3. Also, did you look under the driver's or passenger seat in your car? It is amazing what people find under them sometimes lol.

  4. Anonymous, I was going to add that--kids walk away, some kids and parents don't speak to each other. For years.

    I will add that reference in the post.

  5. LOL, right, I did look this morning under the car seats, and in the "glove"compartment, etc. Still nothing. I will let you all know if they appear.

  6. Lo, thank you so much for sharing the experiences you had over the 25+ years in reunion with your daughter. It helps me much more than you will ever know. My son, who is now 41, has severed our 23-year-long face-to-face reunion. His behavior and words are reprehensible and terribly mean-spirited. And I feel like such a failure at times. It helps me know that you struggled with some of the same issues with Jane.

    To be perfectly honest, I don't know if I'll be willing to ever let him back into my life. I'm getting too old for this shit, and I just don't want to keep letting him be abusive to me. Knowing me, though, I'll most likely just suck it up and let him do it all over again. Sigh...

  7. How sad to consider walking away or the idea to 'stop chasing illusions'. Horrible, damaging advice in my opinion. We need to learn to comfort our inner child and stop reacting with immaturity and become the reasonable, responsible, mature adults we are meant to be.

    We need to understand that there is no rejection in reunion but rejection of the pain. We can become insightful enough to figure out that it is our ego that makes us 'stop chasing illusions', it is childish and wrong. It is sad that we can become so damaged, selfish and ego driven that we believe we are diminished in any way if we keep reaching out. Where is the harm in letting people know we're thinking of them, miss them, love them even when we know they may not acknowledge us, back? It is the truth that we miss and love them and are we so fragile to not speak it? It is the child inside that requires ego validation.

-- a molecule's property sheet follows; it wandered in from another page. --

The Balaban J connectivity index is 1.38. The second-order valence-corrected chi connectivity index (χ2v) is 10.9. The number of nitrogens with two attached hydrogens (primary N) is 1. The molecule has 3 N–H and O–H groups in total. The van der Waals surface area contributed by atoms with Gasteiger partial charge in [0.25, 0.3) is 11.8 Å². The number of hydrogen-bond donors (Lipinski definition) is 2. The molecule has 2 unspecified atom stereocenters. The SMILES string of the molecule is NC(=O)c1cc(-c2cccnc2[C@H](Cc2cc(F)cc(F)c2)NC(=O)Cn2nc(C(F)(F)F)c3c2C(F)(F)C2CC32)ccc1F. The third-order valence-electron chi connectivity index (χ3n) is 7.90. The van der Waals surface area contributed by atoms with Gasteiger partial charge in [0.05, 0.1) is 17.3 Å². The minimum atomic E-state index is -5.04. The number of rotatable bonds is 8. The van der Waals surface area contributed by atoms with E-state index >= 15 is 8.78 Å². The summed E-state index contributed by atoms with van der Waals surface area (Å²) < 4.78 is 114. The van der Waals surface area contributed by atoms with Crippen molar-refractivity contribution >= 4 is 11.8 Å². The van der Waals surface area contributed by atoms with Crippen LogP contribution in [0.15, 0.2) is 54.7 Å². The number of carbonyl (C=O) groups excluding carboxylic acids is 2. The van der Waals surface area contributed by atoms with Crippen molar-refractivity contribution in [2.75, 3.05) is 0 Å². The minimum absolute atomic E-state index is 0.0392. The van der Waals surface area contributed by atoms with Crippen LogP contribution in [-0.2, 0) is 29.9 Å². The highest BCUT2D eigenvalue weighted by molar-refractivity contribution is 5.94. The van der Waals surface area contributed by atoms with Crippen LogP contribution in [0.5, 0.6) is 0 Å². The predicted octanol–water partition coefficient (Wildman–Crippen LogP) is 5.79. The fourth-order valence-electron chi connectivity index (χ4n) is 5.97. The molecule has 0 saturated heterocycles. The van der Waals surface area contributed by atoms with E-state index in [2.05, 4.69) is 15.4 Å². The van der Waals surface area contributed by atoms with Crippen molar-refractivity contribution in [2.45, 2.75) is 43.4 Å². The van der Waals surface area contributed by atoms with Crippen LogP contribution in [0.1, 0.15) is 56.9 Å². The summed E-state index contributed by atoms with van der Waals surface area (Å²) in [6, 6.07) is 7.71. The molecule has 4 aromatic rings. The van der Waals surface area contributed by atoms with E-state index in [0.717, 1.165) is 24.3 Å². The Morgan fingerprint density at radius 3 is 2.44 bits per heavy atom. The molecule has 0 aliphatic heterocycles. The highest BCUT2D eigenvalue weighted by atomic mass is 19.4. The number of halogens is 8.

Can we not have compassion and empathy that the one that goes silent may be acting childish and rise above that? Don't we have a duty to understand there may be regression and not place such blame and condemnation on them?

    Mothers, adoptees, please don't give in to such immature and insensitive behaviours. You aren't diminished in being honest and sending the occasional simple 'I love you'. Can our silent one ever hear it enough? Let's start trying to become the mature adult and stop seeking such base ego validation.

    When moms stop trying they are effectively telling their children we are ready to abandon you all over again, it's your fault that you aren't ready, we blame you for not miraculously knowing better, you aren't worth the effort. No wonder such horrible outcomes happen.

    Mothers, do the work, start healing that inner child and stop thinking it's all about you. Keep reaching out, keep telling your children you love them, aren't going anywhere and you'll be amazed at what could happen. Yes, it is sad when they don't respond but it is much more sad to leave you child with the impression and actions that indicate you don't care and they aren't worth the effort. Give in to that inner child and act like a child at your peril.

  8. Buck Wheat, please read a previous post--Contacting your (adopted-out) adult child when they have gone away